"The ability to utilize the sanction of criminal contempt allows the trial court to maintain control in his or her courtroom; however, a trial court should not use this sanction when a lesser means would suffice." Commonwealth v. Kolansky, 800 A.2d 937, 939 (Pa.Super. 2002).

The power to punish for contempt, including the power to inflict summary punishment, is not derived by statute but rather is a right inherent in the courts and is incidental to the grant of judicial power under our Constitution. A trial court's finding of contempt will not be disturbed absent an abuse of discretion.

Commonwealth v. Ashton (In re Donohue), 824 A.2d 1198, 1202 (Pa.Super. 2003) (quotation and citations omitted). When reviewing a contempt conviction to determine the sufficiency of the evidence presented, an appellate court will place great reliance on the discretion of the trial judge and is limited to a determination of whether the facts support the trial court's finding. Kolansky, supra.

In order to sustain a conviction for direct criminal contempt, there must be proof beyond a reasonable doubt of (1) misconduct; (2) in the presence of the court; (3) committed with the intent to obstruct justice; and (4) that obstructs the administration of justice. Ashton, supra, at 1202. "Misconduct is behavior that is inappropriate to the role of the actor." Commonwealth v. Odom, 764 A.2d 53, 54 (Pa.Super. 2000) (citation omitted). Intent will be found where the contemnor knows or reasonably should be aware that his conduct is wrongful. Commonwealth v. Garrison, 478 Pa. 356, 372, 386 A.2d 971, 979 (1978).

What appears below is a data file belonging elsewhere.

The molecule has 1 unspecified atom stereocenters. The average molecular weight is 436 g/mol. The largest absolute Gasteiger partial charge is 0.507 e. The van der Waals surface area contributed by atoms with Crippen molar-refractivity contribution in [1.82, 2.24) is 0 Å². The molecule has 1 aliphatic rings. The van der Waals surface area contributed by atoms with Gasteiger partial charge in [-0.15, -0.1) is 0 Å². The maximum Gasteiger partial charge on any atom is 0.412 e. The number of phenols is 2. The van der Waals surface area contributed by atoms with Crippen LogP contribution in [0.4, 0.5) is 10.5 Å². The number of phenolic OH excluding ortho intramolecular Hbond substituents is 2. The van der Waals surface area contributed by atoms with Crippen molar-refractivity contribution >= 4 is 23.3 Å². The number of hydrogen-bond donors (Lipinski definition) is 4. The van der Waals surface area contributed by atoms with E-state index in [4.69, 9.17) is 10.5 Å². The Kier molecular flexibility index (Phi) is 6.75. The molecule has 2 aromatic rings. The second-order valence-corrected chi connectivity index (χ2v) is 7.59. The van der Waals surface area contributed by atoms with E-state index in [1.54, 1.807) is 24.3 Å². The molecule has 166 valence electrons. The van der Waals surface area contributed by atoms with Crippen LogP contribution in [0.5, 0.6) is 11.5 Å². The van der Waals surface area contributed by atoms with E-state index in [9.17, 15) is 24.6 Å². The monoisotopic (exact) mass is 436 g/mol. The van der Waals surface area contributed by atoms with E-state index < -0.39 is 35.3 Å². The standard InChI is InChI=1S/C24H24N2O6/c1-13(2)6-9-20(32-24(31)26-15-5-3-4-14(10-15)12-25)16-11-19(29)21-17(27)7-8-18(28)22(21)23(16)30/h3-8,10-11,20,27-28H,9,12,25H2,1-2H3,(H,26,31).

Appellant does not dispute the epithet stated or that it was made in the presence of the trial judge. Rather, he argues that the term "bullshit" is not an obscenity but merely vulgar language which is not enough to constitute obstruction of justice. Appellant argues that his intent was only to voice his dissatisfaction with the court and not to prolong or disrupt the proceeding. (Appellant's brief at 7.)

At the outset, we disagree with appellant that the word "bullshit" is acceptable speech in a court of law. See Commonwealth v. Williams, 753 A.2d 856, 862 (Pa.Super. 2000), appeal denied, 567 Pa. 713, 785 A.2d 89 (2000). "Language such as that indulged in by Appellant in this instance is inappropriate and unacceptable behavior for an attorney or any other person handling business in a courtroom." Id. Therefore, the element of misconduct has been satisfied.